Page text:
Mritunjay by Shivaji Sawant

Day 13 of #AtoZChallenge

If words in book were a colourful picture where every emotion is a colour, Mritunjay would be one of the best portraits ever. And if words could play the strings of a violin or keys of a piano, Mrintunjay would be the best symphony ever written.
Written by Shivaji Sawant and originally published in Marathi in the year 1967, the novel has been translated into many languages in the later years. The book is based on Karna’s life and gives a very different perspective towards the epic Mahabharat. The book focuses on the life of Karna, who is often perceived in the negative light due to his association with the Kaurav’s. In spite of being extremely proficient in warfare, Karna was condemned for choosing Kauravs instead of Pandavas in the legendary battle of Mahabharat. He is frequently over-shadowed by the other more prominent characters in the tale and almost all the retellings of this classic fail miserably to acknowledge the valour and wisdom of this character.

Shivaji Sawant’s portrayal of Karna in this book is exceptional. The multiple layers of Karna’s persona are revealed in a manner that commands strong sense of awe and respect for this disregarded personality. Though born to RajMata Kunti of the royal clan, Karna was brought up by a chariot-driver and was unaware of his royal lineage. He had immense respect for his parents and brother. Women were often mesmerised by his charm but he was completely devoted towards his wife Vrushali. His loyalty towards Duryodhan and Kauravs even in testing times is exemplary. Karna was brought up around simple and meagre kinfolk but everybody around him was aware that there was something extra-ordinary about this reclusive young boy. The Sun God’s benevolence was bestowed in a special way on Karna and he was aware of this fact. Yet, there was a gracious humility in Karna’s demeanour that was often mistaken for helplessness.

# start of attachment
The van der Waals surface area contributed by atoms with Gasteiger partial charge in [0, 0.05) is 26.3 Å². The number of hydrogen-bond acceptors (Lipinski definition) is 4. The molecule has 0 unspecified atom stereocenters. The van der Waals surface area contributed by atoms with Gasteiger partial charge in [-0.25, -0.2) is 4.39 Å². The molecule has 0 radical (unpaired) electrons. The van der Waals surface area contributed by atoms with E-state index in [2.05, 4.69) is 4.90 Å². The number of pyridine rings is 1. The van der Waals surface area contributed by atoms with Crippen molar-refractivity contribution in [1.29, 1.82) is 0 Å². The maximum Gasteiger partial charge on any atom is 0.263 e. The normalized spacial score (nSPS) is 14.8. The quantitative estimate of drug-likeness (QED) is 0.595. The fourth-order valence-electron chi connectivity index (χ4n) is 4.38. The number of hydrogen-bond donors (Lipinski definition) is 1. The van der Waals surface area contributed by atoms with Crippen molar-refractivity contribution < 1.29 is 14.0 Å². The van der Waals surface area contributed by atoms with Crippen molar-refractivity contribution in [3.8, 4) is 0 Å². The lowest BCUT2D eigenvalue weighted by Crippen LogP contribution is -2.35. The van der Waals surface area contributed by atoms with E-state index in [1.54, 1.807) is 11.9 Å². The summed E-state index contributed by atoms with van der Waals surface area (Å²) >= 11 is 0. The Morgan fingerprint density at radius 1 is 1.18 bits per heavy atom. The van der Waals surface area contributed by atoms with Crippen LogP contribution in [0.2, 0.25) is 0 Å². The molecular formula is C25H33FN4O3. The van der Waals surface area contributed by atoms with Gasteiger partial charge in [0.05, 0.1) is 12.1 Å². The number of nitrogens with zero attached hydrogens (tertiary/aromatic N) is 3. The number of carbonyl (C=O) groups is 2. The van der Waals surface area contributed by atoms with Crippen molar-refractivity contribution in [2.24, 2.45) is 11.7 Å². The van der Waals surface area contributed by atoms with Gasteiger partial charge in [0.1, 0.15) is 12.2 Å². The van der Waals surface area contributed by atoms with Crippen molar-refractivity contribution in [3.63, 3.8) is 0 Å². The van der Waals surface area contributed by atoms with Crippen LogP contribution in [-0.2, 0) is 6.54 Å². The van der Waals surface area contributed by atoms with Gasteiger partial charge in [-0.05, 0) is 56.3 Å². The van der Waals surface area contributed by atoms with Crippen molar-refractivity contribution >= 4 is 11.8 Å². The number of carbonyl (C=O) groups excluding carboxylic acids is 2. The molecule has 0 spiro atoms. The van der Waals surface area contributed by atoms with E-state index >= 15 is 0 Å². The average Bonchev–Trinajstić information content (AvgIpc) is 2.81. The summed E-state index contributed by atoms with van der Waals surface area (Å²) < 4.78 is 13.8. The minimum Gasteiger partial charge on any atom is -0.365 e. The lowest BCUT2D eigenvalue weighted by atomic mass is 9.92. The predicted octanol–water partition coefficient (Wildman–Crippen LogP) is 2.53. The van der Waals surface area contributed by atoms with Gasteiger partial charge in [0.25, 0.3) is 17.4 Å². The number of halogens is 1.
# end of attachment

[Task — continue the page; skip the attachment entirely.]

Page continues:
What makes Mrintunjay extra-ordinary is Shivaji Sawant writing. Every word or phrase seems to be picked carefully to convey the exact emotion of that situation. I am not sure how much of that emotion is retained in other translated versions, but having read it in Marathi and Hindi (translated by Om Shivraj), I can vouch for brilliance of both versions. (The book is available in English as Triumph Over Death). The writing is so brilliant that you would want to read and re-read the paragraphs over and over again. There is an overwhelming feeling at the end that leaves you satiated and grateful. And there is a new-found admiration for Karna for having gracefully lived a life destined for him, all the time aware of the fact that he deserved more, much more than what had come his way. I have read Mritunjay 6 times and plan to do it again and again.

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